It is clear that the narrations about the Irtidad of the Sahaba are not qualified by Diin. To understand that meaning from it would require further proof.
     
    The Chosen Interpretation
    The Irtidad in the narrations should be understood [in light of other narrations] as people turning away, after the messenger of Allah صلى الله عليه وآله, from what they had made incumbent on themselves in his صلى الله عليه وآله lifetime, when they gave the Bay`a to Ali b. Abi Talib as the leader of the believers i.e. Irtidad from Wilaya not apostasy from Islam. 
    Instead, they decided to give the Bay`a to someone else because of expediency and other reasons. This was a betrayal of epic proportions that opened up the door of misguidance and innovation in the Diin, however, they had not exited the apparent Islam, nor were all on the same level of liability for this.
    This interpretation is aided by the following texts:
    أبي جعفر عليه السلام قال: كان الناس أهل ردة بعد النبي صلى الله عليه وآله إلا ثلاثة. فقلت: ومن الثلاثة؟ فقال: المقداد بن الأسود، وأبو ذر الغفاري، وسلمان الفارسي، رحمة الله وبركاته عليهم، ثم عرَف أناسٌ بعدَ يسير. وقال: هؤلاء الذين دارت عليهم الرحا وأبوا أن يبايعوا، حتى جاؤوا بأمير المؤمنين مكرَهاً فبايع، وذلك قوله تعالى: وَمَا مُحَمَّدٌ إِلاَّ رَسُولٌ قَدْ خَلَتْ مِن قَبْلِهِ الرُّسُلُ أَفَإِن مَّاتَ أَوْ قُتِلَ انقَلَبْتُمْ عَلَى أَعْقَابِكُمْ وَمَن يَنقَلِبْ عَلَىَ عَقِبَيْهِ فَلَن يَضُرَّ اللّهَ شَيْئًا وَسَيَجْزِي اللّهُ الشَّاكِرِينَ
    (i) [al-Kafi] Abi Ja`far عليه السلام said: the people were the people of Ridda after the prophet صلى الله عليه وآله except three. I said: who are the three? He said: al-Miqdad b. al-Aswad, Abu Dhar al-Ghiffari and Salman al-Farsi, may Allah’s mercy and blessings be upon them, then the people came to know after a while [the truth], these [three] are those around whom the banner revolved and they refused to give Bay`a [to Abu Bakr], until when they brought the commander of the faithful عليه السلام by coercion and he gave the pledge of allegiance, and that is His words the Elevated - “Muhammad is not but a messenger, messengers have come and gone before him, if he dies or is killed, will you turn back on your heels, and whoever turns back on his heels then he will not harm Allah a thing and Allah will recompense those who are grateful” (3:144).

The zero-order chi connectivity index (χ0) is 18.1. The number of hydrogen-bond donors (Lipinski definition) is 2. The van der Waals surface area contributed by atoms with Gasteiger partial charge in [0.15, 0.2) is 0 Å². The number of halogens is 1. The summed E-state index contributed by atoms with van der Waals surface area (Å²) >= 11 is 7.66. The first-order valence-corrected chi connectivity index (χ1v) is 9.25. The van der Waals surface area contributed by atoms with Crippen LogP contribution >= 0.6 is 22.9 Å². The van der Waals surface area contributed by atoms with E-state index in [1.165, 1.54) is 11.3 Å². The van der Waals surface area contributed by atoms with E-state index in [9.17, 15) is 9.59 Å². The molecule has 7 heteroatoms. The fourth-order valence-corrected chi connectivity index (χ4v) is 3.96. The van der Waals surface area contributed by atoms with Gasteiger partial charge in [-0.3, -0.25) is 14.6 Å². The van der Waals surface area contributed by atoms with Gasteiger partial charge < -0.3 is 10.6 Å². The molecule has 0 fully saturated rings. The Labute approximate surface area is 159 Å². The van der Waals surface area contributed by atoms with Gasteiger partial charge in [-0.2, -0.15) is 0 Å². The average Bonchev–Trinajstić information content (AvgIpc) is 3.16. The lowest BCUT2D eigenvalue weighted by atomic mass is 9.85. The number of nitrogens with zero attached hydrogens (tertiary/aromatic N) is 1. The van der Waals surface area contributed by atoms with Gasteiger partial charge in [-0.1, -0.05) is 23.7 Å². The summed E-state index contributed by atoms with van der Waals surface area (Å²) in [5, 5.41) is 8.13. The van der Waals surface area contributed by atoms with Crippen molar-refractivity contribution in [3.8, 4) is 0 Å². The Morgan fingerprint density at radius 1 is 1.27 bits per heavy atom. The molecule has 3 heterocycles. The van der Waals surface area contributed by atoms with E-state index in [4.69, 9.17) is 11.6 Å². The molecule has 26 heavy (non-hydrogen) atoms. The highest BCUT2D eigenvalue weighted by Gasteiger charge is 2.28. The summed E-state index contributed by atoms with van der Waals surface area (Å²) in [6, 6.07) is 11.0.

The narration indicates that the uniqueness of the three was that they did not give the Bay`a to the usurper because of knowing the true status of Ali, it was only when Ali was forced to give the Bay`a, and he did [for the Masliha which Allah willed], that the three also agreed to do it. The meaning of 'then the people came to know after a while ...' is that some people recognized their fault, and acknowledged that the commander of the faithful was the most rightful person to assume leadership. That all the others apart from the three were paralyzed by fear is shown in the narration below:
    أبي جعفر عليه السلام قال: جاء المهاجرون والأنصار وغيرهم بعد ذلك إلى علي عليه السلام فقالوا له: أنت والله أمير المؤمنين وأنت والله أحق الناس وأولاهم بالنبي عليه السلام هلم يدك نبايعك فوالله لنموتن قدامك! فقال علي عليه السلام: ان كنتم صادقين فاغدوا غدا علي محلقين فحلق علي عليه السلام وحلق سلمان وحلق مقداد وحلق أبو ذر ولم يحلق غيرهم؛ ثم انصرفوا فجاؤوا مرة أخرى بعد ذلك، فقالوا له أنت والله أمير المؤمنين وأنت أحق الناس وأولاهم بالنبي عليه السلام عليه السلام هلم يدك نبايعك فحلفوا فقال: إن كنتم صادقين فاغدوا علي محلقين فما حلق إلا هؤلاء الثلاثة قلت: فما كان فيهم عمار؟ فقال: لا؛ قلت: فعمار من أهل الردة؟ فقال: إنّ عمارا قد قاتل مع علي عليه السلام بعد ذلك
    (ii) [al-Kashshi] Abi Ja`far عليه السلام said: the Muhajirun and Ansar and others came after that [the coup at Saqifa] to Ali عليه السلام and said to him: you are by Allah the commander of the faithful, and you are by Allah the most rightful person and closest to the prophet, put forth your hand so that we can pledge allegiance to you, for by Allah we are going to die in front of you [in your defense], Ali said: if you are truthful then come to me tomorrow having shaved your head [which would visually identify the ‘rebels’ to the authorities], so Ali shaved, so did Salman, Miqdad and Abu Dhar, and no one else did, then they came a second time after the first and said: you are by Allah the most rightful person and closest to the prophet, put forth your hand so that we can pledge allegiance to you, and they swore an oath, he said: come to me tomorrow having shaved your head if you are truthful, so no one shaved except three. I said: Ammar was not among them? He said: No, I said: Ammar is from the people of Ridda? He said: Ammar fought together with Ali after that.